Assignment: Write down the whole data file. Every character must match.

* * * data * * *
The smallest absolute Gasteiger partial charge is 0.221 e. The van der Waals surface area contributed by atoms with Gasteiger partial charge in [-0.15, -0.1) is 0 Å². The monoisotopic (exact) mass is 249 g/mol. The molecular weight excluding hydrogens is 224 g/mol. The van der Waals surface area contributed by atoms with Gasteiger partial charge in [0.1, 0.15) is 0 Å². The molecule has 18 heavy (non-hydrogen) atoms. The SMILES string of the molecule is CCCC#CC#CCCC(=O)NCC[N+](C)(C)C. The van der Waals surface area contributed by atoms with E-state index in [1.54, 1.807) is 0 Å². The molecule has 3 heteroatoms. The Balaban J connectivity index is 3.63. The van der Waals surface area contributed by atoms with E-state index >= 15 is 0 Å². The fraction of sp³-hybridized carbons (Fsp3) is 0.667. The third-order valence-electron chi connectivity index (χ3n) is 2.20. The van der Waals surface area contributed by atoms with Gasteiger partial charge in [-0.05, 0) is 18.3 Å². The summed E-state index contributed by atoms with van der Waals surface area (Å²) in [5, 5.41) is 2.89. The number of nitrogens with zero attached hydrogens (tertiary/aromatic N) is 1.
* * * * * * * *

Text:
The smallest absolute Gasteiger partial charge is 0.221 e. The van der Waals surface area contributed by atoms with Gasteiger partial charge in [-0.15, -0.1) is 0 Å². The monoisotopic (exact) mass is 249 g/mol. The molecular weight excluding hydrogens is 224 g/mol. The van der Waals surface area contributed by atoms with Gasteiger partial charge in [0.1, 0.15) is 0 Å². The molecule has 18 heavy (non-hydrogen) atoms. The SMILES string of the molecule is CCCC#CC#CCCC(=O)NCC[N+](C)(C)C. The van der Waals surface area contributed by atoms with E-state index in [1.54, 1.807) is 0 Å². The molecule has 3 heteroatoms. The Balaban J connectivity index is 3.63. The van der Waals surface area contributed by atoms with E-state index >= 15 is 0 Å². The fraction of sp³-hybridized carbons (Fsp3) is 0.667. The third-order valence-electron chi connectivity index (χ3n) is 2.20. The van der Waals surface area contributed by atoms with Gasteiger partial charge in [-0.05, 0) is 18.3 Å². The summed E-state index contributed by atoms with van der Waals surface area (Å²) in [5, 5.41) is 2.89. The number of nitrogens with zero attached hydrogens (tertiary/aromatic N) is 1.